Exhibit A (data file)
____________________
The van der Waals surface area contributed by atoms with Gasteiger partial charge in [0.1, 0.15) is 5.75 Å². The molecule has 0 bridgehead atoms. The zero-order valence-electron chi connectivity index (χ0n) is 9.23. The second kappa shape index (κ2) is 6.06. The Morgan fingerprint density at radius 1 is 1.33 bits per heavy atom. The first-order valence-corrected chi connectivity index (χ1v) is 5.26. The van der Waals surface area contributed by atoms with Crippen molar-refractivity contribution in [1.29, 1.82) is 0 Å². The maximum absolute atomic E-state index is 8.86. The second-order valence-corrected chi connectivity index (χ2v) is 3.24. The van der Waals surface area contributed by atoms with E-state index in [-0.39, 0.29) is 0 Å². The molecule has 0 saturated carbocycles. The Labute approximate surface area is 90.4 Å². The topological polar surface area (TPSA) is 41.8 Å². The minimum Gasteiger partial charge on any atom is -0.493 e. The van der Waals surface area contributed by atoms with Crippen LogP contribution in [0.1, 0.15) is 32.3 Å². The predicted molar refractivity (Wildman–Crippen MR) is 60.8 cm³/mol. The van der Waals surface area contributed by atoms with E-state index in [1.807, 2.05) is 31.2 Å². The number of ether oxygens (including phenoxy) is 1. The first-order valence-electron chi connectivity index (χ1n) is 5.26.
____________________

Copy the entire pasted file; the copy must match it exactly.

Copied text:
The van der Waals surface area contributed by atoms with Gasteiger partial charge in [0.1, 0.15) is 5.75 Å². The molecule has 0 bridgehead atoms. The zero-order valence-electron chi connectivity index (χ0n) is 9.23. The second kappa shape index (κ2) is 6.06. The Morgan fingerprint density at radius 1 is 1.33 bits per heavy atom. The first-order valence-corrected chi connectivity index (χ1v) is 5.26. The van der Waals surface area contributed by atoms with Crippen molar-refractivity contribution in [1.29, 1.82) is 0 Å². The maximum absolute atomic E-state index is 8.86. The second-order valence-corrected chi connectivity index (χ2v) is 3.24. The van der Waals surface area contributed by atoms with E-state index in [-0.39, 0.29) is 0 Å². The molecule has 0 saturated carbocycles. The Labute approximate surface area is 90.4 Å². The topological polar surface area (TPSA) is 41.8 Å². The minimum Gasteiger partial charge on any atom is -0.493 e. The van der Waals surface area contributed by atoms with Crippen LogP contribution in [0.1, 0.15) is 32.3 Å². The predicted molar refractivity (Wildman–Crippen MR) is 60.8 cm³/mol. The van der Waals surface area contributed by atoms with E-state index in [1.807, 2.05) is 31.2 Å². The number of ether oxygens (including phenoxy) is 1. The first-order valence-electron chi connectivity index (χ1n) is 5.26.